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Boyle suffers concussion on hit by Neil

by Dave Lozo /

NEW YORK -- Rangers forward Brian Boyle, who leads the team in goals this postseason with three, suffered a concussion during Game 5 of the Eastern Conference Quarterfinals against Ottawa, a game the Senators won 2-0 to take a 3-2 lead in the best-of-seven series.

Boyle was skating through the Senators zone early in the third period when he was hit by Ottawa's Chris Neil after releasing a shot on goal. The check left Boyle down on the ice for several seconds.

There was no penalty called on the hit. Boyle returned to the game several minutes later but eventually left the bench with about two minutes remaining in the game and was diagnosed with a concussion, according to Rangers coach John Tortorella, who also said Boyle is "out" when asked about his status.

Replays showed Neil made contact with both Boyle's upper body and head, and the hit came less than a half-second after Boyle released his shot.

After the game, Neil talked about the hit and felt it was clean.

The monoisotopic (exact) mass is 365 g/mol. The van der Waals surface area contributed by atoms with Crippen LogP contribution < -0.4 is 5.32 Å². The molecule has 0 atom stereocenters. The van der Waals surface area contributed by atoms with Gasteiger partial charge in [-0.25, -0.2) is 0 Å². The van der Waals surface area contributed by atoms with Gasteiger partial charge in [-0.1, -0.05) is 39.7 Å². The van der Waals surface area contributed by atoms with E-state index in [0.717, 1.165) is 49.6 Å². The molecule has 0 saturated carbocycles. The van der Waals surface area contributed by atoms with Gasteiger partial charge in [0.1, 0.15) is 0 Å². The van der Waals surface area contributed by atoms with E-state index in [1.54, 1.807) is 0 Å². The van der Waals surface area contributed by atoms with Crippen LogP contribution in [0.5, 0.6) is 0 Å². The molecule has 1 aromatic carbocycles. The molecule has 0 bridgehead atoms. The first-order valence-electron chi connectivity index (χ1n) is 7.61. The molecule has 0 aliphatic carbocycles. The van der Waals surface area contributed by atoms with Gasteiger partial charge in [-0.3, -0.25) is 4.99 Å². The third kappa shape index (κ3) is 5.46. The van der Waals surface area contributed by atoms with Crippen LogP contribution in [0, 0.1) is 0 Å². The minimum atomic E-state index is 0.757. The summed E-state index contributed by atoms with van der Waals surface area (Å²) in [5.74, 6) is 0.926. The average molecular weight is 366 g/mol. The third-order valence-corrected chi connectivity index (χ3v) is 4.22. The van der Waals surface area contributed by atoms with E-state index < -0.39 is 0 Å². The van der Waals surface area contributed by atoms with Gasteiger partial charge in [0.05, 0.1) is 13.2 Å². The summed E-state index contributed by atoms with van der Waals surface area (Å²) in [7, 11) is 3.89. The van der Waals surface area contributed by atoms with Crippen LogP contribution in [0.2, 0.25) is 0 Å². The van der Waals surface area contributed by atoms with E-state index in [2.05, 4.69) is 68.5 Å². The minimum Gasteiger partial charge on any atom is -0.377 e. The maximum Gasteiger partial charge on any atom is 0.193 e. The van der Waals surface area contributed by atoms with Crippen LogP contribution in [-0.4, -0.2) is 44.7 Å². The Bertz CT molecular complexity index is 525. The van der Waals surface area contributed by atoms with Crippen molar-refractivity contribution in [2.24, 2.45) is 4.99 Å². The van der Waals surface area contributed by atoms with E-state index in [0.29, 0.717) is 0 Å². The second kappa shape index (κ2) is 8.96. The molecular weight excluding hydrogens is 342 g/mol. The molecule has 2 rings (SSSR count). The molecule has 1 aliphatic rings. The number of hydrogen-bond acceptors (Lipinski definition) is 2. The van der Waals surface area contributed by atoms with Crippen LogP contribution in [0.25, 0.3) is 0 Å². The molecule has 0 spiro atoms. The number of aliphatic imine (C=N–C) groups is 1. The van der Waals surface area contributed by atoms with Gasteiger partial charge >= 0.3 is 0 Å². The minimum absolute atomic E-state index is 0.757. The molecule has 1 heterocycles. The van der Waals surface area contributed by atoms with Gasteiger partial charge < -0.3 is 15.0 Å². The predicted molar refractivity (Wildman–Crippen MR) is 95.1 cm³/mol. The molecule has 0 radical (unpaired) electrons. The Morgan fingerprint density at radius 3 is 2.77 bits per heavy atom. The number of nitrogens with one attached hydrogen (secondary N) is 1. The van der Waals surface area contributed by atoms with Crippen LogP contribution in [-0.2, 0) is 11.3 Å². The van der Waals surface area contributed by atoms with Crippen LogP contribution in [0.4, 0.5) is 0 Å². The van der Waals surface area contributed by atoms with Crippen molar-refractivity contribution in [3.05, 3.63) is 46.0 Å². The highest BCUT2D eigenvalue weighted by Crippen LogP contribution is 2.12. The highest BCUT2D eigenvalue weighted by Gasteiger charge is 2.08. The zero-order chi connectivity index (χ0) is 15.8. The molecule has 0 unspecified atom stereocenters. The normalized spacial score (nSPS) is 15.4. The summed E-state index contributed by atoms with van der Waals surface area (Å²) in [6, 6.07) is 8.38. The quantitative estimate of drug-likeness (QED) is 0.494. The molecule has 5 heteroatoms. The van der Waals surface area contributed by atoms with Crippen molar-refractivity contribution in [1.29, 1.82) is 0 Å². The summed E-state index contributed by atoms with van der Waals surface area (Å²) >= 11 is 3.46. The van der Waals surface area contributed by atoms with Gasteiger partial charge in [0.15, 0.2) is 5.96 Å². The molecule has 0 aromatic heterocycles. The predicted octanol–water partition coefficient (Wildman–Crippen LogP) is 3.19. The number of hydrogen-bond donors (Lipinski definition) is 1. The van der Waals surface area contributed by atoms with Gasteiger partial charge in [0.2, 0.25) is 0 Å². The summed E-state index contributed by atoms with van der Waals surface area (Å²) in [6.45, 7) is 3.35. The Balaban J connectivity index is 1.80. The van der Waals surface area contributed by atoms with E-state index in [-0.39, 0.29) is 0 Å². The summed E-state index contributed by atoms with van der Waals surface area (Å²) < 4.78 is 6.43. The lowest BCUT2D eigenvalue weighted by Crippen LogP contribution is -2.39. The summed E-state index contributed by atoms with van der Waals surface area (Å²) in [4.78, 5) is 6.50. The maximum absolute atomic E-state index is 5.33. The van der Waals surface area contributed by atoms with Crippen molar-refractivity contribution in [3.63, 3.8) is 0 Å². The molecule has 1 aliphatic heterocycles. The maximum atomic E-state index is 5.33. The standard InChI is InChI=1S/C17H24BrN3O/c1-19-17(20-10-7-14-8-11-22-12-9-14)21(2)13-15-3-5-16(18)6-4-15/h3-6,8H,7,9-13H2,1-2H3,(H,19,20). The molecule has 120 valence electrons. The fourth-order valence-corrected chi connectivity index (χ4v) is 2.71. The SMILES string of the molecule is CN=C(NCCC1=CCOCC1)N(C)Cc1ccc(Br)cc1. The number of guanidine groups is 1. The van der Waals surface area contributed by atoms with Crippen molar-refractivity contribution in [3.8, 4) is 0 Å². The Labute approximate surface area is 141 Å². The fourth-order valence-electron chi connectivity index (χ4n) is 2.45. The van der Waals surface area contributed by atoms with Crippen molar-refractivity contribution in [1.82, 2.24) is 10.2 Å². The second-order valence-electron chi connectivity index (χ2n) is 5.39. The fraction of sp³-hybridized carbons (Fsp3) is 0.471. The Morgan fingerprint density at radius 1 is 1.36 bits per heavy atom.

"He cuts to the middle with his head down," Neil said. "I'm putting back pressure and trying to bust back and get in good position. I'm a physical player out there. I think it's a clean hit. He was slow getting up, but I think I probably just knocked the wind out of him. He's a big man so I think it takes a lot out of me delivering those hits."

When asked if Neil was worried about possibly receiving a suspension, he said he wasn't.

"You have to go out and play the game," Neil said. "Obviously, you don't like to see the suspensions. If it's a dirty one, then yeah. You have to be held accountable for it. But if you're going out and playing the game clean and finishing checks hard and playing hard, that's what it's about."

Tortorella, however, had a different opinion of the hit, comparing it to the hit Raffi Torres of the Coyotes delivered to the head of Chicago's Marian Hossa in Game 4 of their Western Conference Quarterfinal series that earned Torres a 25-game suspension.

"They have the blueprint. It's probably the exact same hit as Torres," Tortorella said. "He launches himself, headshot, the puck's at the goal line when he's hit. So the blueprint is there and I'm sure he's a repeat offender. Not too much research to be done there."

Tortorella is allowed his opinion of the play, but Neil has never been suspended by the NHL. He was fined in 2003 for getting into an altercation from the bench.

"I'm not trying to say something smart, but it's just a dangerous, dangerous cheap hit," Tortorella said. "The puck is on the goal line. It's the exact same play as Torres."

Follow Dave Lozo on Twitter: @DaveLozo

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